It’s important to pick enchantments that enhance each weapon. Moon Daggers, for instance, are fast and furious, so any enchantments that have a percentage chance to proc with each attack – Radiance, Critical Hit, Poison Cloud, Thundering – will likely be very effective, and can lead to really fun, really unique-feeling combat. One of my favourite combos with fast attack weapons like this is Radiance (a chance to heal), Critical Hit (a chance to do triple damage) and Gravity (which pulls mobs in range towards the weapon’s impact point), then activating Death Cap Mushroom (greatly increased attack and movement speed) to hoover in and destroy any nearby enemies while healing back any damage taken. Another example of using enchantments to enhance a weapon would be Imploding Crossbow. This high power bow shoots arrows that pull in enemies and explode on impact, but has low ammo. You can shore this up with the Infinity enchantment, giving yourself a 48% chance to replenish an arrow after shooting. You can now use it much more freely. Infinity even applies to Fireworks Arrow and other arrow artifacts. Recycler can also be added to your armour to really ensure the arrows keep flowing. [caption id="attachment_2367471" align="aligncenter" width="1920"]With Infinity maxed out, this becomes a beast. With Infinity maxed out, this becomes a beast.[/caption] Each weapon should also complement the rest of your load-out. If you have Electrified on your armor, for instance, you’ll zap enemies when you roll, so you may want Committed on your melee weapon, which deals extra damage against wounded enemies. Simply to roll towards mobs to initiate combat and you’ll be dealing extra damage immediately. There are a ton of synergies like this, both big and small, to utilise. It’s also worth pointing out that there are actually a few ways individually good enchantments can work against one another. If you want to stun enemies with Snowball, for instance, you should probably then avoid adding Fire Trail, as there’s no point rolling to lay down a trail of fire if enemies can’t pursue you because they’re stunned. The key is to try and come up with a holistic strategy when choosing which melee weapon, ranged weapon and armour will suit your approach, while also factoring in which enchantments they offer. It also means that any time you swap a weapon or piece of armour out, you may have to re-evaluate every other item you have equipped.[poilib element="quoteBox" parameters="excerpt=There%20are%20actually%20a%20few%20ways%20individually%20good%20enchantments%20can%20work%20against%20one%20another."] As mentioned earlier, artifacts are more flexible, as you can swap them around at will to suit the situation or as your build evolves. That said, you obviously need to be thinking about artifacts along with your other choices. You’re not going to use gear that quickly collects souls, for instance, unless you have a plan to capitalise on those souls. Artifacts can also help address weaknesses. It may be okay to skip healing across your enchantments, for instance, if you’re planning on using Totem of Regeneration or Soul Healer. Or if you’re worried about being overwhelmed, maybe you choose to equip some crowd control options. Obviously it takes time and experience to start identifying synergistic load-outs, but as long as you’re trying to think about how a new enchantment will interact with existing ones from the start, you’ll be heading in the right direction.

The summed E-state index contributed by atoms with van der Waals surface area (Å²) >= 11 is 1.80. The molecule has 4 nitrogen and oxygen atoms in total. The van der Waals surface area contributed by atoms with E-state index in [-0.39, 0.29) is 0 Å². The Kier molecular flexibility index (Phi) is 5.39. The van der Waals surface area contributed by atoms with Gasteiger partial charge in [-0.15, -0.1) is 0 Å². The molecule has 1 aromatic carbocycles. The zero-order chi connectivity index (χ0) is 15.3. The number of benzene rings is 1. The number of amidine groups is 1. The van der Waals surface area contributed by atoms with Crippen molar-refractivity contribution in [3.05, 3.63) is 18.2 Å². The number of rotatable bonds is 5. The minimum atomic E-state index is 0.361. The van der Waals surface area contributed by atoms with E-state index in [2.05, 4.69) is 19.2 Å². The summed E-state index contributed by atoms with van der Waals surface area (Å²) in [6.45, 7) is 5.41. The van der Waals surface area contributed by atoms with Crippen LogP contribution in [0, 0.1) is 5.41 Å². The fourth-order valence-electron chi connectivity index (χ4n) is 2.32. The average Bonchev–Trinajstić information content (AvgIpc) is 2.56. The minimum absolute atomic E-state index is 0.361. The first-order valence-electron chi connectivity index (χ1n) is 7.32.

11) Unique Isn’t Always Better